Firstly, in connection with professions it has become general to keep to the term ethics and the derivates from it. Secondly, I have avoided the use of the word morals and the derivates from it because they very generally are connected to the connotation of moralism and moralizing. Besides, I have wanted to emphasize that when teacher education is concerned, it is not possible to limit it to the teaching of norms, customs and habits connected with the profession but the target is also to consider and assess the values and practices of the profession - to study on which ethical principles the practices are based or whether they on the whole are based on a responsible view of good life and human growth.

Airaksinen states in his Moral philosophy (1988) that ethics is sailing like between Skylla and Kharybdis. In one direction there are blind prejudice and moralism threatening it, in the other snobbish mental acrobatics in official jargon. There is reason to be conscious of both dangers when planning the education of ethics.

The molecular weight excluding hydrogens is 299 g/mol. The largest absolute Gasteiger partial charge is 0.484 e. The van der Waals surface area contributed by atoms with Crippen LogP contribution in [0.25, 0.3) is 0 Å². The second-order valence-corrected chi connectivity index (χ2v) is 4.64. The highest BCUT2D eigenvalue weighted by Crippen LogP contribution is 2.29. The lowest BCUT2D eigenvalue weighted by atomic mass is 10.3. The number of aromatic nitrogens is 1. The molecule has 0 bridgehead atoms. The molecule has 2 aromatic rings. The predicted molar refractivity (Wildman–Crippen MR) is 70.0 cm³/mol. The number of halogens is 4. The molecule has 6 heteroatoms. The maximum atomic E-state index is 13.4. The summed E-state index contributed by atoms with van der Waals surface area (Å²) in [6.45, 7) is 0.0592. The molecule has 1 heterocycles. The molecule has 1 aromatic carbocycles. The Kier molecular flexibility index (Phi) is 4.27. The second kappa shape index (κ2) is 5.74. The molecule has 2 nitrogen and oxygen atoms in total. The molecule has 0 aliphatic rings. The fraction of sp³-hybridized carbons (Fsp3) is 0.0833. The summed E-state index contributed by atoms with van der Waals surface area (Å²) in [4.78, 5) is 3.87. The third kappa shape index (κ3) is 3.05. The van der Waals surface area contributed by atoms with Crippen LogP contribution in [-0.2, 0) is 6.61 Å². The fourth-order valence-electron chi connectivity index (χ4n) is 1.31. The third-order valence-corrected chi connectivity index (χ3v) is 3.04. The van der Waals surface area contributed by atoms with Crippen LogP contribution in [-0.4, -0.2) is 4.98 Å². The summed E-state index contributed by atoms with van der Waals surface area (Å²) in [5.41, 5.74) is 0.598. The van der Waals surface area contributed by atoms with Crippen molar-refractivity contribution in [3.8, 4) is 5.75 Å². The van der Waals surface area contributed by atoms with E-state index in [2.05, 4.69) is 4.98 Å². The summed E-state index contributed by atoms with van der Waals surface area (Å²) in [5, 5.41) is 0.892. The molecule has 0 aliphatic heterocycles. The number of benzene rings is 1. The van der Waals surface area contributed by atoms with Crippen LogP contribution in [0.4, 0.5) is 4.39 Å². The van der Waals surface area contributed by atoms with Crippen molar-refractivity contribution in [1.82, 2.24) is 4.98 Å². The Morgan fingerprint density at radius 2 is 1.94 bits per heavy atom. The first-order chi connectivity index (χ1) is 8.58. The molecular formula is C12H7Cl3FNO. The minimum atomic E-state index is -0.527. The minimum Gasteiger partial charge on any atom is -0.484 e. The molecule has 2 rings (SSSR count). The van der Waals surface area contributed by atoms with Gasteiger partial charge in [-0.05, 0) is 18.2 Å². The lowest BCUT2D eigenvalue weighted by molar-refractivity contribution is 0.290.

The most covering question of ethics concerns each of us: What is a good life like and what are the preconditions for it? The question is often divided into two subquestions:

  • What is valuable, i.e. which values does a good life contain?
  • What has to be done and from which to keep aloof from, i.e. which norms shall an individual follow in his life? (Cf. e.g. Airaksinen & Kuusela 1989, 29; Peters 1970, 93-94; Strike & Soltis 1985, 7.)

Hence, to the research field of ethics belong such conceptions as the good and the bad, the right and the wrong, the rights, duties, responsibilities, values and norms. One of the derivates of the conception ethics is also the idea ethical way of thinking which, too, is defined in many ways - if there on the whole has been a desire to present any final description. In the definitions have in some cases been emphasized sense, in some feeling or action.